Objectives/hypothesis: To evaluate the effect of intraoperative acupuncture on posttonsillectomy pain in the pediatric population.
Study design: Prospective, double-blind, randomized, placebo-controlled trial.
Methods: Patients aged 3 to 12 years undergoing tonsillectomy were recruited at a tertiary children's hospital between February 2011 and May 2012. Participants were block-randomized to receive acupuncture or sham acupuncture during anesthesia for tonsillectomy. Surgeons, staff, and parents were blinded from treatment. Tonsillectomy was performed by one of two surgeons using a standard technique (monopolar cautery), and a single anesthetic protocol was followed. Study endpoints included time spent in the postanesthesia care unit, the amount of opioids administered in the perioperative period, and pain measures and presence of nausea/vomiting from postoperative home surveys.
Results: Fifty-nine children aged 3 to 12 years were randomized to receive acupuncture (n = 30) or sham acupuncture (n = 29). No significant demographic differences were noted between the two cohorts. Perioperative data were recorded for all patients; 73% of patients later returned home surveys. There were no significant differences in the amount of opioid medications administered or total postanesthesia care unit time between the two cohorts. Home surveys of patients but not of parents revealed significant improvements in pain control in the acupuncture treatment-group postoperatively (P = 0.0065 and 0.051, respectively), and oral intake improved significantly earlier in the acupuncture treatment group (P = 0.01). No adverse effects of acupuncture were reported.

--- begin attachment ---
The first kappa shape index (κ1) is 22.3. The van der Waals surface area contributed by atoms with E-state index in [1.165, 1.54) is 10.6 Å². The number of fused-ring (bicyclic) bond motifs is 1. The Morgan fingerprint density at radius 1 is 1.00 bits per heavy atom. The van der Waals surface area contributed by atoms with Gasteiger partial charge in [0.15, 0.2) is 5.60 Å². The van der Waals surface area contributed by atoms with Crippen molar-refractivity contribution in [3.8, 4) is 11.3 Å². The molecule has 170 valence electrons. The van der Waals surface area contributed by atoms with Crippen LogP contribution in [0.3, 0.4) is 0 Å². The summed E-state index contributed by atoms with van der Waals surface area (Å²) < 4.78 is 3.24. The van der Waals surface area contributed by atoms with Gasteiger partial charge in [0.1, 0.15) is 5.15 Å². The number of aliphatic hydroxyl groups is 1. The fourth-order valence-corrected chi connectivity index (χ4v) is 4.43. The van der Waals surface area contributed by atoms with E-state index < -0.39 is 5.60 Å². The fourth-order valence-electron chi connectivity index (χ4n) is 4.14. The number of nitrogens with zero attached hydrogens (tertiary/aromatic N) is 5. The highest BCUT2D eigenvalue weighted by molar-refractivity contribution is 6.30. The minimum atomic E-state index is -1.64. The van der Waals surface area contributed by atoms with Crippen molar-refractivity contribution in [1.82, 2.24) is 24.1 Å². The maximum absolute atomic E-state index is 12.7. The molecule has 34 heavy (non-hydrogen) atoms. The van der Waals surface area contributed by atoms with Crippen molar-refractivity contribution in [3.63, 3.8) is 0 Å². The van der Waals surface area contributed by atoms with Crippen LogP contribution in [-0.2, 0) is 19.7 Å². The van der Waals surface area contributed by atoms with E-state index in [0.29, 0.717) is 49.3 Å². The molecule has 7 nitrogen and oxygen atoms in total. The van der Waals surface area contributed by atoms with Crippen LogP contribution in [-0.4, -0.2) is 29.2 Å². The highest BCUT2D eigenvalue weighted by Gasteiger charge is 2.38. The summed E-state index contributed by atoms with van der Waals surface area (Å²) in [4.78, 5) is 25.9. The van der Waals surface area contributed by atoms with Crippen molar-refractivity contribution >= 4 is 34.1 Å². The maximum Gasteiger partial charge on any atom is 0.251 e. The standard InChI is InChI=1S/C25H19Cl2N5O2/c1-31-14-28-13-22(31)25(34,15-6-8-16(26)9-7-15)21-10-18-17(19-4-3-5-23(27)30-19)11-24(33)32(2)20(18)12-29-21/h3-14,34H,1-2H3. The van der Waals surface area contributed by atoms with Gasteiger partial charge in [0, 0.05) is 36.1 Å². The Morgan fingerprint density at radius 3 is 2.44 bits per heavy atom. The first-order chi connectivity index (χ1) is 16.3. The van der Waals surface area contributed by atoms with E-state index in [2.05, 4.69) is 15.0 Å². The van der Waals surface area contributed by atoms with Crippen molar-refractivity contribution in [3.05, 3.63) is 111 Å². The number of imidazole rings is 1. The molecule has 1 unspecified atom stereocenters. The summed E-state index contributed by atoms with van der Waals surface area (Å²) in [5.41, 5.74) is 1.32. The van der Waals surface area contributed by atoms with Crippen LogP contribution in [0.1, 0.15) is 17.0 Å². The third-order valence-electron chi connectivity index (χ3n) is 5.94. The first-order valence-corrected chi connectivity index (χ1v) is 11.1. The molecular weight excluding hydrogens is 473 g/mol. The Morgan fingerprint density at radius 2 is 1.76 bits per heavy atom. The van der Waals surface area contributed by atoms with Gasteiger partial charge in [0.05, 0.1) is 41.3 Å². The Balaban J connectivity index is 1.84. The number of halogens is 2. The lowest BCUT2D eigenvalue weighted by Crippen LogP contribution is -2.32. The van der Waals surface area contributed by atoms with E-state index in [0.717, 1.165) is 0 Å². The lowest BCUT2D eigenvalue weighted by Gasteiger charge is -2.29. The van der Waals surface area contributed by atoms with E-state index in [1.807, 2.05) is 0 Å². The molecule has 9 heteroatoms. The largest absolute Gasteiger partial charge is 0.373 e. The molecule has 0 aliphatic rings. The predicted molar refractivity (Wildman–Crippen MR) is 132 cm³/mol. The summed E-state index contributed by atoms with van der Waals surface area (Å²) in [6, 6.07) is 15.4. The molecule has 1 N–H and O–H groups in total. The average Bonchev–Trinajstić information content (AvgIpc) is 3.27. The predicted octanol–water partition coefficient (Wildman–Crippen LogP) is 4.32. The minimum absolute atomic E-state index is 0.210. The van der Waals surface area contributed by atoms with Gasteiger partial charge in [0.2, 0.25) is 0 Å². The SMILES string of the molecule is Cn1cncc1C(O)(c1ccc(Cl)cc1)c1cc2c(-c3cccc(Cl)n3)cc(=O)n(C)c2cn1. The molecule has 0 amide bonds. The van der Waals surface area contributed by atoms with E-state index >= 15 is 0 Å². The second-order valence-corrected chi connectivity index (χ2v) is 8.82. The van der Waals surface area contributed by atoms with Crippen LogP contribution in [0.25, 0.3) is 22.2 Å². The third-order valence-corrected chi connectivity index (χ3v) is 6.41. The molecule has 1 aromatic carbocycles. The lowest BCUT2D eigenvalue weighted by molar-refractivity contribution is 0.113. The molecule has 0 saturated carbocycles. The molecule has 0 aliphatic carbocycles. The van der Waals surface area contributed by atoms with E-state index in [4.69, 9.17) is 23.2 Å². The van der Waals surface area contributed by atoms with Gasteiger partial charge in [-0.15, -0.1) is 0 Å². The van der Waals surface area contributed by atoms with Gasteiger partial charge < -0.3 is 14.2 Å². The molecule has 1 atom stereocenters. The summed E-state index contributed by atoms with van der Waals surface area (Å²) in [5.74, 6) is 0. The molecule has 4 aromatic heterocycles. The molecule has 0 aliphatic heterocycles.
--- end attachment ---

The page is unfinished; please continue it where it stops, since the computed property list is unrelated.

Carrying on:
Conclusions: This study demonstrates that intraoperative acupuncture is feasible, well tolerated, and results in improved pain and earlier return of diet postoperatively.
Level of evidence: 1b.
Keywords: Acupuncture; analgesia; pain; tonsillectomy.
© 2015 The American Laryngological, Rhinological and Otological Society, Inc.